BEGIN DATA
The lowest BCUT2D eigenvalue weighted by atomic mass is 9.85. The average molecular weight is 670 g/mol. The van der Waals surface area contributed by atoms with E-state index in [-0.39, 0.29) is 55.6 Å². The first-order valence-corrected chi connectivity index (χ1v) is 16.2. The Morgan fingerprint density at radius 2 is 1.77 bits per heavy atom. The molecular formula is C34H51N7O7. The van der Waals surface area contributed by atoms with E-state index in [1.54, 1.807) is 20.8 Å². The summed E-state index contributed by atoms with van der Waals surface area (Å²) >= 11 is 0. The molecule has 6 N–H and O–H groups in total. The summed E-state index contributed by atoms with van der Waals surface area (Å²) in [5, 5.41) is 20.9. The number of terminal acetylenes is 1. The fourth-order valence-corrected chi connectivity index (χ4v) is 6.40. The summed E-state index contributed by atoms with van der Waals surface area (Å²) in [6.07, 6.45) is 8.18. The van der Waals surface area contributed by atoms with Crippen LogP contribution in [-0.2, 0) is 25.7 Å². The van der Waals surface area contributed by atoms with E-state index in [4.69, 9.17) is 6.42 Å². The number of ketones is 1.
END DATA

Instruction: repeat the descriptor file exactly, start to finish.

The lowest BCUT2D eigenvalue weighted by atomic mass is 9.85. The average molecular weight is 670 g/mol. The van der Waals surface area contributed by atoms with E-state index in [-0.39, 0.29) is 55.6 Å². The first-order valence-corrected chi connectivity index (χ1v) is 16.2. The Morgan fingerprint density at radius 2 is 1.77 bits per heavy atom. The molecular formula is C34H51N7O7. The van der Waals surface area contributed by atoms with E-state index in [1.54, 1.807) is 20.8 Å². The summed E-state index contributed by atoms with van der Waals surface area (Å²) >= 11 is 0. The molecule has 6 N–H and O–H groups in total. The summed E-state index contributed by atoms with van der Waals surface area (Å²) in [5, 5.41) is 20.9. The number of terminal acetylenes is 1. The fourth-order valence-corrected chi connectivity index (χ4v) is 6.40. The summed E-state index contributed by atoms with van der Waals surface area (Å²) in [6.07, 6.45) is 8.18. The van der Waals surface area contributed by atoms with Crippen LogP contribution in [-0.2, 0) is 25.7 Å². The van der Waals surface area contributed by atoms with E-state index in [4.69, 9.17) is 6.42 Å². The number of ketones is 1.